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  About Negombo  
     
     
 
Negombo is a charismatic fishing town north of Colombo, located a mere 6 km from the international airport. Set amidst lush groves of coconut palms, it breathes the spirit of the sea. Negombo is a gourmet’s paradise with sea food aplenty. Old - world fishing craft, like the outrigger canoe and the catamaran, bring seer, skipjack, herring, mullet and amber jack, while lobster and prawn are caught in the lagoon.

Negombo is situated by the shores of a lagoon and was once a trading port for the Portugese and the Dutch. It is a ideal place for those who want quick access to and from the airport. Attractions in the city include the old Dutch fort gate built in 1672 and now a part of the prison, the Dutch Canal which was then a supply route to the Dutch administration, old churches and fishing villages. The 100km long canal running through the town is still being used and is an attraction for those who want to see the country from a different perspective.
The stretch of road towards Kotchchikade comes to life at dusk (most shops are open at daytime too) with many handicrafts and shops, gem shops, restaurants and internet cafes catering to the tourists.
 
 
 

     
 
The history of Negombo began with spices , especially cinnamon, which grew wild in the nearby jungle. It was the Moors who set up a trading system by cutting and transporting the cinnamon to Negombo. Towards the end of the 16th century, the Portuguese ousted the Moors, built a fort, and took over the trade. The Dutch captured the town from the Portuguese in 1640, but it was recaptured the same year, only to fall finally in 1644. Then the Dutch set about improving the fort and developing the cinnamon trade internationally. In 1796 the British Raj took over Negombo, by which time the cinnamon trade had declined. During all this European activity, the Karavas, the brave warrior clan who were migrants from India, took up fishing, so that Negombo became the island’s major fishing port.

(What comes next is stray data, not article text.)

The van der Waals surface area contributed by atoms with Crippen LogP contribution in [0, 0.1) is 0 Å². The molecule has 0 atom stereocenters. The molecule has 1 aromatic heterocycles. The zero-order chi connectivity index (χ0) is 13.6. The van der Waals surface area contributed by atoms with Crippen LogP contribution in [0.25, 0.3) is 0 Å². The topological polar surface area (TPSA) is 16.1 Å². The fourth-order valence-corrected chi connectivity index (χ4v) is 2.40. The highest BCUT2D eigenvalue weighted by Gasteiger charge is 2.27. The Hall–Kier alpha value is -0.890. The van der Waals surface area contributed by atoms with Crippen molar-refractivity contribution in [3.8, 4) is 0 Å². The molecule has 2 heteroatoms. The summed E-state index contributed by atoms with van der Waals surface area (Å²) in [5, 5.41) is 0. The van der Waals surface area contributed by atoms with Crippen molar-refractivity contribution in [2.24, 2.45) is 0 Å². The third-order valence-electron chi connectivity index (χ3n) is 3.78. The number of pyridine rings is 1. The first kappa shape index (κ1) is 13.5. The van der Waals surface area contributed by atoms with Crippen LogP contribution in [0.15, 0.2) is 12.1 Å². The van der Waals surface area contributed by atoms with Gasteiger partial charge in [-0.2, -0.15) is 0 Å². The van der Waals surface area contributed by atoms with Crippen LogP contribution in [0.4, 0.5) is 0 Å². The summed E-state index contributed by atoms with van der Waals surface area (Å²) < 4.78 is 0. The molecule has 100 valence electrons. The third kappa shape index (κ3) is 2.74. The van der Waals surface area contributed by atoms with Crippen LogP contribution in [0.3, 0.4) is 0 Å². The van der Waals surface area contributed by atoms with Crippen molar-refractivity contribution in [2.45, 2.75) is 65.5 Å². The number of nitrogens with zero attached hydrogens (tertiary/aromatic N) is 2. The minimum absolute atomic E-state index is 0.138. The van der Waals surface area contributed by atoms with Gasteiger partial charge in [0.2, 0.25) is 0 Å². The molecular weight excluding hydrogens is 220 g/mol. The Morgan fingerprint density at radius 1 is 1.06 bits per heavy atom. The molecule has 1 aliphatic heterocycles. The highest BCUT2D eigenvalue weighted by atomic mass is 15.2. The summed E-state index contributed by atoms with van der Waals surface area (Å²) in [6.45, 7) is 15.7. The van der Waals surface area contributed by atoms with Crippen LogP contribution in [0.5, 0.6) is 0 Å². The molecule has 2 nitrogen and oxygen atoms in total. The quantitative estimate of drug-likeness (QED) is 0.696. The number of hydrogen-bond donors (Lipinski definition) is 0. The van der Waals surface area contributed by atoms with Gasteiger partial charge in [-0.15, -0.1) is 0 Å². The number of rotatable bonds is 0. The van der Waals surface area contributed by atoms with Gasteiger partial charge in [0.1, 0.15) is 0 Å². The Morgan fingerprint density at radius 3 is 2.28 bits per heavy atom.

The town has a quaint atmosphere, with bustling little streets and some interesting architecture here and there. So successful was the conversion of the inhabitants to Catholicism by the Portuguese that the town is known as ‘little Rome’. As a result, churches are plentiful, most of which are highly ornate.
 
     
 

 
     
 
Close to the seafront are the ruins of the Dutch fort with its fine gateway, inscribed with the date 1672. Nearby, is a pretty Dutch church. There are several other old Dutch buildings still in use, including one of Negombo’s two rest houses. In addition, the Dutch built a fine canal from Colombo in the south through Negombo to Puttalam in the north, which can be explored either by boat or bicycle

The fishermen of Negombo have retained their traditional methods, in particular the use of the outrigger canoe known as the oruwa - the catamaran of the West - and the true catamaran, the teppam, which is a raft of logs lashed together. The arrival of the oruwas, after fishing, their brown sails like a mosaic against the sky, is a wonderful sight. Their arrival means imminent auctions on the beach, a common sight in Negombo.

The island of Duwa, a teeming fishing colony and boat-building centre, is connected to the mainland by a causeway at the mouth of the lagoon. It is famous for its annual passion play, in which the whole village is involved.
 
     
   
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